Turkish forces poised to hit PKK stronghold in N Iraq, says PM Yıldırım

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Prime Minister of Turkey Binali Yıldırım (Evrim Aydin / Anadolu Agency)

Turkish soldiers are stationed 30 kilometers inside northern Iraq and could advance further to target Kurdistan Workers’ Party (PKK) militants in their Qandil Mountains stronghold, Turkey’s Prime Minister Binali Yıldırım said, according to Reuters.

Stepping up Turkish warnings about expanding its military presence in Kurdish-controlled areas of Iraq, Yıldırım told Reuters that Ankara would not hesitate to escalate an offensive against militants across its southern border.

The prospect of a major military operation comes less than three months after Turkish forces drove Kurdish fighters from the Syrian border region of Afrin. Turkey says that PKK bases in northern Iraq are next in its sights, despite protests from the central government in Baghdad.

“Our forces have now been positioned some 30 kilometers inside northern Iraq, working to prevent infiltration and terrorist activities there,” Yıldırım said in an interview on his plane as he campaigned for June 24 elections in eastern Turkey.

Accusing the PKK of carrying out “provocations and traps” and long-distance attacks, he said Turkey would “of course go further” if such actions continued. “We will show no hesitation here until these elements are neutralized,” he said.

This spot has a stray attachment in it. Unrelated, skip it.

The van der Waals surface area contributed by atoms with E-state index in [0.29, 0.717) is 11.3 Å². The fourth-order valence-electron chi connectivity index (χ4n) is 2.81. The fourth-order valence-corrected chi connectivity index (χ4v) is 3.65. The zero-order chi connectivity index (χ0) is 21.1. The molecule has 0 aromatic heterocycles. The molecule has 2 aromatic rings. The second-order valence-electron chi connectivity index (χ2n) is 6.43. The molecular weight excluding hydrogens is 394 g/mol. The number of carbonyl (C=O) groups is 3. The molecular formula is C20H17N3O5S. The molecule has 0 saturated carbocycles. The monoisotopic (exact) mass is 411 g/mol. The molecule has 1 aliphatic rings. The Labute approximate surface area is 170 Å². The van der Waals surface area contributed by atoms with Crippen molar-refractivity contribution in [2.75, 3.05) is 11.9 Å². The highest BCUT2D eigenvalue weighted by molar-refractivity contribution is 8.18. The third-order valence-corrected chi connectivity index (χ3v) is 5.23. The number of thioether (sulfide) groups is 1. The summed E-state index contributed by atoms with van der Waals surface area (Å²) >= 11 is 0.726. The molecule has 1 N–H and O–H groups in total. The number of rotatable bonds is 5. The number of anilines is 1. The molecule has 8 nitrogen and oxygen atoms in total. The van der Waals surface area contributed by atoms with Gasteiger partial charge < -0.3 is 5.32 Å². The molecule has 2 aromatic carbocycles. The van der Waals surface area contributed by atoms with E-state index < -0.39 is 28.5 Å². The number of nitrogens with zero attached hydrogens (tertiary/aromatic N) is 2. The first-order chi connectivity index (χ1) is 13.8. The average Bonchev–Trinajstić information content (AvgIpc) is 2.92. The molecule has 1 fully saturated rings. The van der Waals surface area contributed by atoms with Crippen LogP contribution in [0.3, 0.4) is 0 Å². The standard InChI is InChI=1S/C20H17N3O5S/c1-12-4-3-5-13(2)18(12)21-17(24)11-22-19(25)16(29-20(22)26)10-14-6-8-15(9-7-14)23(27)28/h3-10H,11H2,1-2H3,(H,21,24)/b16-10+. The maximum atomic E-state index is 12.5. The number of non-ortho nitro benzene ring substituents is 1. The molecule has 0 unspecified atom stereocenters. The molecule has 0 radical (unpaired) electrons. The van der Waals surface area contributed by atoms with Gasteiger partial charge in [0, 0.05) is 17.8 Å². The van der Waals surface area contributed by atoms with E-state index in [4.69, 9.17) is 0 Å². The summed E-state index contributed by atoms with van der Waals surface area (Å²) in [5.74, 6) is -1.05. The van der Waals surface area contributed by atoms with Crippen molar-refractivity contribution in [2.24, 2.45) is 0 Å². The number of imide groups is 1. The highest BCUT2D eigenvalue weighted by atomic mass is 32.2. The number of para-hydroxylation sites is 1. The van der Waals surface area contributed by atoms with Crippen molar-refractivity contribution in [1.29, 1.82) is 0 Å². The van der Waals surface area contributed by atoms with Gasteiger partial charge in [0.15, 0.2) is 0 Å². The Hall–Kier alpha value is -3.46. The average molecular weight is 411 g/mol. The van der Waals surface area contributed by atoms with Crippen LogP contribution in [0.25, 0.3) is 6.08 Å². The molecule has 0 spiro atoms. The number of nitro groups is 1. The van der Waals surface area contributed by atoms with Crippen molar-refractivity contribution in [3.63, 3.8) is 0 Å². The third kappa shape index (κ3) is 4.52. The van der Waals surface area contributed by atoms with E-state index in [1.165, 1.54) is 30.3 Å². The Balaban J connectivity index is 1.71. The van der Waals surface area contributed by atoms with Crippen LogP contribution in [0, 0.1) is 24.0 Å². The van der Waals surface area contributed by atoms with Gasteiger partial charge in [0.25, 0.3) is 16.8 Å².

“Every option [on Qandil] is on the table,” he added.

Turkey already carries out regular cross-border air strikes against the PKK in northern Iraq. On Friday, the military said warplanes had struck shelters and weapons stations in Qandil and other areas.

On Thursday night, President Tayyip Erdoğan said if Iraq did not clear the region of PKK militants, Turkey would strike Qandil and the Sinjar area further west where it says the PKK is also concentrated.

Iraqi Prime Minister Haider al-Abadi said on Tuesday that Baghdad was ready to coordinate with Ankara to prevent cross-border attacks into Turkey, and said Turkish soldiers had been in northern Iraq since the 1980s.

But he called on Turkey to “respect Iraqi sovereignty” and accused Turkish politicians of raising tensions for domestic purposes.

“We will not accept an assault on Iraqi sovereignty even if it is a Turkish electoral campaign,” he said.

Yıldırım said a long term presence in Iraqi territory was a necessity for Turkey and did not violate its neighbor’s sovereignty. He said Turkey’s actions were in line with international laws and United Nations rulings.

“Sovereignty is one thing and a country’s life and material security is another thing. We have always taken care of Iraq’s territorial integrity,” he said.

In the last two years Turkey has also launched two military incursions in northern Syria against the Kurdish People’s Protection Units (YPG) militia which it says is an extension of the PKK — designated a terrorist organization by Turkey, the United States and European Union.

That has strained ties with the United States, which has allied itself to a YPG-dominated force in Syria in the battle against the Islamic State in Iraq and the Levant (ISIL).

Last week the two NATO allies sought to overcome some of their differences by endorsing a roadmap for the withdrawal of YPG fighters from the Syrian town of Manbij.

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